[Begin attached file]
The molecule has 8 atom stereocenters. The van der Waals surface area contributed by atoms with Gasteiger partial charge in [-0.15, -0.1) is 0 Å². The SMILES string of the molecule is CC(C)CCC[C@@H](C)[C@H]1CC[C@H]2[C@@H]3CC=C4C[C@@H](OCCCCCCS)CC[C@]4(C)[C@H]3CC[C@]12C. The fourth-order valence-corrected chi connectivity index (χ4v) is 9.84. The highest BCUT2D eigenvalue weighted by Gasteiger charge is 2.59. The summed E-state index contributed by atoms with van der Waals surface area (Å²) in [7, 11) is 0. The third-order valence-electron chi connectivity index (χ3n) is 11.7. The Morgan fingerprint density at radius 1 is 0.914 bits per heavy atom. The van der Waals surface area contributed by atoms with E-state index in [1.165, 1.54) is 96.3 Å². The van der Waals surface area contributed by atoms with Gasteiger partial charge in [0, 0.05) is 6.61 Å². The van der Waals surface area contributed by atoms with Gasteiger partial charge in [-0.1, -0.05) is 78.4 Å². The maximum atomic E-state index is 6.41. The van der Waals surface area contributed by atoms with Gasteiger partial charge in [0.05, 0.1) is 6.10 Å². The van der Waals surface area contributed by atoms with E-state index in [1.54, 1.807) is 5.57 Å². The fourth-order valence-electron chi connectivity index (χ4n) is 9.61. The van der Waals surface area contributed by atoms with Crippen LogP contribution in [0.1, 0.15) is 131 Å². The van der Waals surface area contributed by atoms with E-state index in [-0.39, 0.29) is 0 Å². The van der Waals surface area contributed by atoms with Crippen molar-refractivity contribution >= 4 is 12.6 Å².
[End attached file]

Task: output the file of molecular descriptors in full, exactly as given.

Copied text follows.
The molecule has 8 atom stereocenters. The van der Waals surface area contributed by atoms with Gasteiger partial charge in [-0.15, -0.1) is 0 Å². The SMILES string of the molecule is CC(C)CCC[C@@H](C)[C@H]1CC[C@H]2[C@@H]3CC=C4C[C@@H](OCCCCCCS)CC[C@]4(C)[C@H]3CC[C@]12C. The fourth-order valence-corrected chi connectivity index (χ4v) is 9.84. The highest BCUT2D eigenvalue weighted by Gasteiger charge is 2.59. The summed E-state index contributed by atoms with van der Waals surface area (Å²) in [7, 11) is 0. The third-order valence-electron chi connectivity index (χ3n) is 11.7. The Morgan fingerprint density at radius 1 is 0.914 bits per heavy atom. The van der Waals surface area contributed by atoms with E-state index in [1.165, 1.54) is 96.3 Å². The van der Waals surface area contributed by atoms with Gasteiger partial charge in [0, 0.05) is 6.61 Å². The van der Waals surface area contributed by atoms with Gasteiger partial charge in [-0.1, -0.05) is 78.4 Å². The maximum atomic E-state index is 6.41. The van der Waals surface area contributed by atoms with Gasteiger partial charge in [0.05, 0.1) is 6.10 Å². The van der Waals surface area contributed by atoms with E-state index in [1.54, 1.807) is 5.57 Å². The fourth-order valence-electron chi connectivity index (χ4n) is 9.61. The van der Waals surface area contributed by atoms with Crippen LogP contribution in [0.1, 0.15) is 131 Å². The van der Waals surface area contributed by atoms with E-state index in [-0.39, 0.29) is 0 Å². The van der Waals surface area contributed by atoms with Crippen molar-refractivity contribution >= 4 is 12.6 Å².